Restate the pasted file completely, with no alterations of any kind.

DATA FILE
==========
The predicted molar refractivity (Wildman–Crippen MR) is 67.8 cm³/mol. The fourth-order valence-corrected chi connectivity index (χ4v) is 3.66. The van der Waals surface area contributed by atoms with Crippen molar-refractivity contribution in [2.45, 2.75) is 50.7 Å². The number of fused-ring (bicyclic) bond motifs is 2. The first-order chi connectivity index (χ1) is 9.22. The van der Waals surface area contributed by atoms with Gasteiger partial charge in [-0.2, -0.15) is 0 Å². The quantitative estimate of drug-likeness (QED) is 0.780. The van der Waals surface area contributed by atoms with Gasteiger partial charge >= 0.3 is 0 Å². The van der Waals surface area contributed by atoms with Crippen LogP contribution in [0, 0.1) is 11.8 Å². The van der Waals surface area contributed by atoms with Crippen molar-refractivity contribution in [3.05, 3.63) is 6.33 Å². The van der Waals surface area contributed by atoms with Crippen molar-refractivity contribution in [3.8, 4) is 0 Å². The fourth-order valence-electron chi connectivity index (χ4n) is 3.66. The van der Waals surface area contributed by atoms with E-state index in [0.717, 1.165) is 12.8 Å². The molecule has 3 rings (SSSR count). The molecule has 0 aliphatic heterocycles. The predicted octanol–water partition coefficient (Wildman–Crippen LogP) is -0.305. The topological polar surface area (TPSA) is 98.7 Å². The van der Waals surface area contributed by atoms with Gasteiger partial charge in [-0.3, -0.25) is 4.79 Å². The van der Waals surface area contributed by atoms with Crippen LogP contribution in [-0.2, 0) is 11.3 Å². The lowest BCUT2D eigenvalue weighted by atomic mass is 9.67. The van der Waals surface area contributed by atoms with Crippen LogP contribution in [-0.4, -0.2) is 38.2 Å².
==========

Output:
The predicted molar refractivity (Wildman–Crippen MR) is 67.8 cm³/mol. The fourth-order valence-corrected chi connectivity index (χ4v) is 3.66. The van der Waals surface area contributed by atoms with Crippen molar-refractivity contribution in [2.45, 2.75) is 50.7 Å². The number of fused-ring (bicyclic) bond motifs is 2. The first-order chi connectivity index (χ1) is 9.22. The van der Waals surface area contributed by atoms with Gasteiger partial charge in [-0.2, -0.15) is 0 Å². The quantitative estimate of drug-likeness (QED) is 0.780. The van der Waals surface area contributed by atoms with Gasteiger partial charge >= 0.3 is 0 Å². The van der Waals surface area contributed by atoms with Crippen LogP contribution in [0, 0.1) is 11.8 Å². The van der Waals surface area contributed by atoms with Crippen molar-refractivity contribution in [3.05, 3.63) is 6.33 Å². The van der Waals surface area contributed by atoms with Crippen molar-refractivity contribution in [3.8, 4) is 0 Å². The fourth-order valence-electron chi connectivity index (χ4n) is 3.66. The van der Waals surface area contributed by atoms with E-state index in [0.717, 1.165) is 12.8 Å². The molecule has 3 rings (SSSR count). The molecule has 0 aliphatic heterocycles. The predicted octanol–water partition coefficient (Wildman–Crippen LogP) is -0.305. The topological polar surface area (TPSA) is 98.7 Å². The van der Waals surface area contributed by atoms with Gasteiger partial charge in [-0.3, -0.25) is 4.79 Å². The van der Waals surface area contributed by atoms with Crippen LogP contribution in [-0.2, 0) is 11.3 Å². The lowest BCUT2D eigenvalue weighted by atomic mass is 9.67. The van der Waals surface area contributed by atoms with Crippen LogP contribution in [-0.4, -0.2) is 38.2 Å².